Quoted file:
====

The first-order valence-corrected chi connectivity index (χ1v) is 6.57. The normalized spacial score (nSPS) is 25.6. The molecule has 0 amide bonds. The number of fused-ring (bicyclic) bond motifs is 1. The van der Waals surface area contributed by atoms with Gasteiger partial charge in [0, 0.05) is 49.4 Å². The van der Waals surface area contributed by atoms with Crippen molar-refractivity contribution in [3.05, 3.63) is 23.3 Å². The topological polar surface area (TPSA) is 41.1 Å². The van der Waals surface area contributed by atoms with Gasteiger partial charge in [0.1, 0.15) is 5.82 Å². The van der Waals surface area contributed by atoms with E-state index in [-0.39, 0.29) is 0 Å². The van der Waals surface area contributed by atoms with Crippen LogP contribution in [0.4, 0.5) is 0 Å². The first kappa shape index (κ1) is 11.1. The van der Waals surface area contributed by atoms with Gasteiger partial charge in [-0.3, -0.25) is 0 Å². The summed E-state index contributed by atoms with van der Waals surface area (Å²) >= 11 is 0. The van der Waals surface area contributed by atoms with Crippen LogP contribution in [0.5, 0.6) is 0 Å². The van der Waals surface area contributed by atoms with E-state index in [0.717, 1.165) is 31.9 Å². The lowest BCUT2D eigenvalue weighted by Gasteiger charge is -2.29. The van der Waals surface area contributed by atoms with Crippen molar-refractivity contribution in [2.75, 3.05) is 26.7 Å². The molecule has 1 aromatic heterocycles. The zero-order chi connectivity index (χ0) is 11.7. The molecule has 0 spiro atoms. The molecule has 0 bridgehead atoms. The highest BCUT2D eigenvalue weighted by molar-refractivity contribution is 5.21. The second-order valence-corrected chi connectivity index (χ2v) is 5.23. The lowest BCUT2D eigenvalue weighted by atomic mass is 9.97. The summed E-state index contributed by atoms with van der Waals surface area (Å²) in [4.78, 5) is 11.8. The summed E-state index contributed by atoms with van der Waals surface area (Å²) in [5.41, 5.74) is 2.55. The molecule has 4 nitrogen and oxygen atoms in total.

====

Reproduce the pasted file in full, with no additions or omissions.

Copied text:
The first-order valence-corrected chi connectivity index (χ1v) is 6.57. The normalized spacial score (nSPS) is 25.6. The molecule has 0 amide bonds. The number of fused-ring (bicyclic) bond motifs is 1. The van der Waals surface area contributed by atoms with Gasteiger partial charge in [0, 0.05) is 49.4 Å². The van der Waals surface area contributed by atoms with Crippen molar-refractivity contribution in [3.05, 3.63) is 23.3 Å². The topological polar surface area (TPSA) is 41.1 Å². The van der Waals surface area contributed by atoms with Gasteiger partial charge in [0.1, 0.15) is 5.82 Å². The van der Waals surface area contributed by atoms with E-state index in [-0.39, 0.29) is 0 Å². The van der Waals surface area contributed by atoms with Crippen LogP contribution in [0.4, 0.5) is 0 Å². The first kappa shape index (κ1) is 11.1. The van der Waals surface area contributed by atoms with Gasteiger partial charge in [-0.3, -0.25) is 0 Å². The summed E-state index contributed by atoms with van der Waals surface area (Å²) >= 11 is 0. The van der Waals surface area contributed by atoms with Crippen LogP contribution in [0.5, 0.6) is 0 Å². The van der Waals surface area contributed by atoms with E-state index in [0.717, 1.165) is 31.9 Å². The lowest BCUT2D eigenvalue weighted by Gasteiger charge is -2.29. The van der Waals surface area contributed by atoms with Crippen molar-refractivity contribution in [2.75, 3.05) is 26.7 Å². The molecule has 1 aromatic heterocycles. The zero-order chi connectivity index (χ0) is 11.7. The molecule has 0 spiro atoms. The molecule has 0 bridgehead atoms. The highest BCUT2D eigenvalue weighted by molar-refractivity contribution is 5.21. The second-order valence-corrected chi connectivity index (χ2v) is 5.23. The lowest BCUT2D eigenvalue weighted by atomic mass is 9.97. The summed E-state index contributed by atoms with van der Waals surface area (Å²) in [4.78, 5) is 11.8. The summed E-state index contributed by atoms with van der Waals surface area (Å²) in [5.41, 5.74) is 2.55. The molecule has 4 nitrogen and oxygen atoms in total.